Blue Collar Wealth – No Longer Once in a “Blue-Moon”

Guest Blog post from Lineman Central.

The best financial advisors will tell you that the creation of wealth creates discipline, planning and hard work. What if there was a career path that provided above average pay while also instilling those interpersonal values and virtues? That is exactly what the trades are well-suited for.

When asked to describe a plumber, contractor or electrician, one of the most common answers Americans give is disciplined and hardworking. There is a general understanding and awareness that the trades build the grit and tenacity that comes along with being strong financial savvy and understanding.

In 2021, the trades not only provide well-paying jobs that can build wealth but also fulfilling work that motivate the younger generations now entering the workforce.

Electricians across North America work closely with communities, from common household fixes to constructing businesses and houses. These professionals work with their hands and receive the satisfaction of seeing a job through to completion. Plumbers, in partnership with individuals who are remodeling or building spaces, work on water, steam, sewage, and other projects. Professionals in these trades have the pride of serving their local community and knowing that they positively impact the day-to-day livelihood of their friends and neighbors.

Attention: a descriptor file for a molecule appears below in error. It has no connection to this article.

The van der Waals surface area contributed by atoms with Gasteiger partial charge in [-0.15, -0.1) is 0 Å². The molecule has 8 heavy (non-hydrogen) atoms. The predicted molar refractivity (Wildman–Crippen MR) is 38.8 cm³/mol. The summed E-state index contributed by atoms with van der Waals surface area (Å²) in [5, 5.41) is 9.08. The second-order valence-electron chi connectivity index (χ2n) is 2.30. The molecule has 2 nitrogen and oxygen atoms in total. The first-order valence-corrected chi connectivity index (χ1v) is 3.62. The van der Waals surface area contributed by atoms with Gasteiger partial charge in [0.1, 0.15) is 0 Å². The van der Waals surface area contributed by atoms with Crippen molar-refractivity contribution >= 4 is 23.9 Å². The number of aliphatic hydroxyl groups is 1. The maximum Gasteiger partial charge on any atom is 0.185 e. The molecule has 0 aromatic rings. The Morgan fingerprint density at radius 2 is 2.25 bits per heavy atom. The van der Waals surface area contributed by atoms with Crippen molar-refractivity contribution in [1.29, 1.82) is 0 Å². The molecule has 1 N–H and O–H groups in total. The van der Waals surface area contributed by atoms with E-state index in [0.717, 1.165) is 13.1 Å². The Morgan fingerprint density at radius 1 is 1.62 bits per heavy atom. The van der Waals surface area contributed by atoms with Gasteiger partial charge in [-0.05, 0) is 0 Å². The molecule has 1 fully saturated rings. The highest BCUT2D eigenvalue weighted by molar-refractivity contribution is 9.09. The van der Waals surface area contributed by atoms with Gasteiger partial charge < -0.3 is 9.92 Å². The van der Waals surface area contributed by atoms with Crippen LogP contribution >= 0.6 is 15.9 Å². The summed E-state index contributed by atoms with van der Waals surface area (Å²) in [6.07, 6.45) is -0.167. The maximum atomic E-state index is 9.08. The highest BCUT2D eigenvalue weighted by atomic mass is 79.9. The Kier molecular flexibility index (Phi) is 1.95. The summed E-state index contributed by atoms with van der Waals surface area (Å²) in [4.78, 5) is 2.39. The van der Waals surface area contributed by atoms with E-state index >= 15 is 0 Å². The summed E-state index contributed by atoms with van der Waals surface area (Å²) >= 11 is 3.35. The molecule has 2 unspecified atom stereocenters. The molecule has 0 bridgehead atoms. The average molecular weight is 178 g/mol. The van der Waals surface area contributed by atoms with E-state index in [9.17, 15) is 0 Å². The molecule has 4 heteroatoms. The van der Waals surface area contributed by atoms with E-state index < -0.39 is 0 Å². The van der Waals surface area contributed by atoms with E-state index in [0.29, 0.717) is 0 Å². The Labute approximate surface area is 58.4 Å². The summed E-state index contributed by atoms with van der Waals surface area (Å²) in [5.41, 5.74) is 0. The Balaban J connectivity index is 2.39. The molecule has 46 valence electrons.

These often-forgotten skills are taken for granted until they are needed in dire times. Without power and water, the comforts of today would be quite different.

Another trade, within the electrical industry that often is overlooked, is the line trade. Linemen are responsible for the installation and repair of overhead and underground electrical power lines and related power stations. This includes work from power plants to the meters of customers’ homes. Lineman usually works for utility companies or energy companies.

Like so many other trades, the completion of a four-year apprenticeship is required before beginning your career. These programs can be found at training programs and line schools across the country.

Like plumbing, heating, cooling and electrical, lineman apprenticeships follow suit of other blue-collar apprenticeships where they follow the “earn-while-you-learn model”. In contrast to the four-year degrees that may require five to six figures in debt, apprentices earn a wage while learning a trade with both classroom work and on-the-job training. In fact, 7,000 hours of on-the-job training is required to become a journeyman lineman. But the training and education is well worth it, as the average salary of a journeyman lineman varies between $80,000-$115,000!

The future of work will be shaped by a younger generation that wants fulfilling and hands on work with meaning. The trades are well-positioned to outfit the upcoming skilled workforce with lifelong skills, great wages and the ability to care for their communities.